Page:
Financial crisis can happen to anyone. Many families live from paycheck-to-paycheck—and an unexpected bill, medical emergency, or change in employment can result in past due bills and harassing calls from debt collectors.

If you want to stop debt collection, you have several options. You should carefully consider all of your options before filing for bankruptcy.

How Can a Debtor Stop Debt Collection?

If you cannot pay your creditors, you may not have to file for bankruptcy. Instead, consider other options first.

  • Non-Bankruptcy Options
  • Send a Cease and Desist Letter

Under the Fair Debt Collection Practices Act (FDCPA), you can order a debt collector to stop contacting you. You must send this “cease and desist” letter in writing. Once it receives a cease and desist letter, the debt collector cannot contact you except to:

  • Tell you that it is ending communications, or
  • To advise you that a lawsuit or other legal remedy is being pursued.
  • If the debt collector ignores your cease and desist letter, you can sue the company for violating the FDCPA.

However, a cease and desist letter does not erase your debt. In fact, some lawyers believe that cease and desist letters encourage debt collectors to file lawsuits against debtors. (Since the debt collector cannot communicate with you, it may feel it is forced to file a lawsuit.)

Notably, the FDCPA applies only to collection agencies and debt collectors—not your actual creditors (like a mortgage company).

Request Debt Verification or Validation

If you do not think you are responsible for a debt, you can request verification or validation. Once you dispute a debt and request verification, the debt collector must stop collection attempts until the debt is verified as yours. Verification requests must be made within 30 days of your first debt notice or bill.

Consolidate or Negotiate Your Debt

Some creditors are willing to negotiate with debtors. You may be able to negotiate smaller monthly payments or a reduction in debt in exchange for ongoing and consistent future payments. However, debt settlement may have a negative impact on your credit score.

Debt can also be consolidated. When you consolidate debt, you combine unsecured debt (like credit card debt) into a single loan. Typically, the new loan charges fewer fees and a lower interest rate. Consolidation can help improve your credit score if you make consistent monthly payments.

Hire a Credit Counseling Service

Credit counselors work with debtors and creditors to create debt repayment plans. Many reputable credit counseling services are non-profit organizations. These non-profits may charge little or no fees for their services. Typically, a credit counseling service gives financial advice and may create a debt management plan.

When you enter a debt management plan, you must make monthly payments to the counseling service. The credit counseling service will then issue payments to your creditors.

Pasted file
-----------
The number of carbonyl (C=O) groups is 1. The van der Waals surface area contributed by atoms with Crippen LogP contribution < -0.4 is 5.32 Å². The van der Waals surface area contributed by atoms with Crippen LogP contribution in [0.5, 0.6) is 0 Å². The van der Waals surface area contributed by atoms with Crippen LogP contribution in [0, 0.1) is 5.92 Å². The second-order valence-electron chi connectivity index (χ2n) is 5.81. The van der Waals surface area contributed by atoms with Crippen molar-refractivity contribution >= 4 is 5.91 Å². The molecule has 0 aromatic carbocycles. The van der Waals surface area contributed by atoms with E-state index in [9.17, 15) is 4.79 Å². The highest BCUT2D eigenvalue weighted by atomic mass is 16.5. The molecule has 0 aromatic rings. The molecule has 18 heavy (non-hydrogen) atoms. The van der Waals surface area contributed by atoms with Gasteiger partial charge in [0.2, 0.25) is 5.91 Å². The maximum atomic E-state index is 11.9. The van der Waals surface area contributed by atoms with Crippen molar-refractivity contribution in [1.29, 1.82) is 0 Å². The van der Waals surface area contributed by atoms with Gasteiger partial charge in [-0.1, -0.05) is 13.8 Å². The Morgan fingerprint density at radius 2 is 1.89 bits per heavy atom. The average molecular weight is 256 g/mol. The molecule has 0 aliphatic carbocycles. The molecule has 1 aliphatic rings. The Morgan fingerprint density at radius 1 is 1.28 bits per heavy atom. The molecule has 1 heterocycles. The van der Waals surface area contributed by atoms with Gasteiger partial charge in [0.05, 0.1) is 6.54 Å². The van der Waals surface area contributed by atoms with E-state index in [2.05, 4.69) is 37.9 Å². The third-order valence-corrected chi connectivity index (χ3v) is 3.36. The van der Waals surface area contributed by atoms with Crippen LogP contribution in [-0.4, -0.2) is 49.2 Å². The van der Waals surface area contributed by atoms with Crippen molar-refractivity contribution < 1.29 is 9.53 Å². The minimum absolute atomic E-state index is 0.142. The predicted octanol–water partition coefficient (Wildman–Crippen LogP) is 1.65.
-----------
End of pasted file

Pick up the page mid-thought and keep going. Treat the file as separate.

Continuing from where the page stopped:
Filing for Bankruptcy

Bankruptcy should always be your last option. The Federal Government now requires that you undergo credit counseling before filing for bankruptcy. Additionally, bankruptcy does not erase certain types of debt (like student loans). There are two kinds of bankruptcy: Chapter 13 and Chapter 7.

Chapter 13 Bankruptcy

Since 2005, the Federal Government has favored Chapter 13 bankruptcy. When you file under Chapter 13, you may be able to keep your home, car, and other assets. You will make payments to your creditors under a court-ordered repayment plan. Typically, you must have evidence of a consistent income to qualify for Chapter 13 bankruptcy.

Chapter 7 Bankruptcy

Chapter 7 bankruptcy involves selling most of your property and assets. You may be able to keep some exempt property (like a car, work-related tools, and basic household goods). In order to qualify for Chapter 7 bankruptcy, your income cannot exceed a certain threshold (which varies from state-to-state).

When Does Debt Collection Become Harassment?

The FDCPA sets strict limits on debt collection practices. A debt collector can only contact you between 8:00 AM and 9:00 PM. Debt collectors are also prohibited from:

  • Harassing you,
  • Making false representations or threats,
  • Calling and failing to identify itself as debt collector, and
  • Calling you at work (if personal calls are forbidden at your workplace).

If a debt collector violates the FDCPA, you can sue it for economic, non-economic, and statutory damages. You also may be entitled to an injunction and payment of your attorney fees.

Can a Lawyer Stop Debt Collection?

It is important to understand your debt collection rights. If you are struggling with debt, you may want to contact a lawyer for help. A debt collection lawyer may be able to negotiate with your creditors, and resolve your debt problems. He or she can also help you file a lawsuit for FDCPA violations or pursue a bankruptcy.